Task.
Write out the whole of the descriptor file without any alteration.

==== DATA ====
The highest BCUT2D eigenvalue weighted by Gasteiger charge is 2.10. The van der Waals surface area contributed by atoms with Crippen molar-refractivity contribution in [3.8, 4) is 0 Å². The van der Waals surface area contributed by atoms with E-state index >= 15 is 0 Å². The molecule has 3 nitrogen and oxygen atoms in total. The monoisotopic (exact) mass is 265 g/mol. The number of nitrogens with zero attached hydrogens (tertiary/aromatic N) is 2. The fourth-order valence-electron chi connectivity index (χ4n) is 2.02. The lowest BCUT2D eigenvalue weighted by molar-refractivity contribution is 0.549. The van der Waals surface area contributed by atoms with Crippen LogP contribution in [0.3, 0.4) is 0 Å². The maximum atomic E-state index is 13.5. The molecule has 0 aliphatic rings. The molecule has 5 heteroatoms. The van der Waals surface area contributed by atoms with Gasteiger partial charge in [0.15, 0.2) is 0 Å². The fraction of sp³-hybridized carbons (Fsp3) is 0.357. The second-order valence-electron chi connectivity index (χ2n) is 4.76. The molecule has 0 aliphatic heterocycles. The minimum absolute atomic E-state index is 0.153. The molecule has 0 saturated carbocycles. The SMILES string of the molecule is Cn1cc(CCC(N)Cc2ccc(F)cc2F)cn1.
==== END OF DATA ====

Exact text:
The highest BCUT2D eigenvalue weighted by Gasteiger charge is 2.10. The van der Waals surface area contributed by atoms with Crippen molar-refractivity contribution in [3.8, 4) is 0 Å². The van der Waals surface area contributed by atoms with E-state index >= 15 is 0 Å². The molecule has 3 nitrogen and oxygen atoms in total. The monoisotopic (exact) mass is 265 g/mol. The number of nitrogens with zero attached hydrogens (tertiary/aromatic N) is 2. The fourth-order valence-electron chi connectivity index (χ4n) is 2.02. The lowest BCUT2D eigenvalue weighted by molar-refractivity contribution is 0.549. The van der Waals surface area contributed by atoms with Crippen LogP contribution in [0.3, 0.4) is 0 Å². The maximum atomic E-state index is 13.5. The molecule has 0 aliphatic rings. The molecule has 5 heteroatoms. The van der Waals surface area contributed by atoms with Gasteiger partial charge in [0.15, 0.2) is 0 Å². The fraction of sp³-hybridized carbons (Fsp3) is 0.357. The second-order valence-electron chi connectivity index (χ2n) is 4.76. The molecule has 0 aliphatic heterocycles. The minimum absolute atomic E-state index is 0.153. The molecule has 0 saturated carbocycles. The SMILES string of the molecule is Cn1cc(CCC(N)Cc2ccc(F)cc2F)cn1.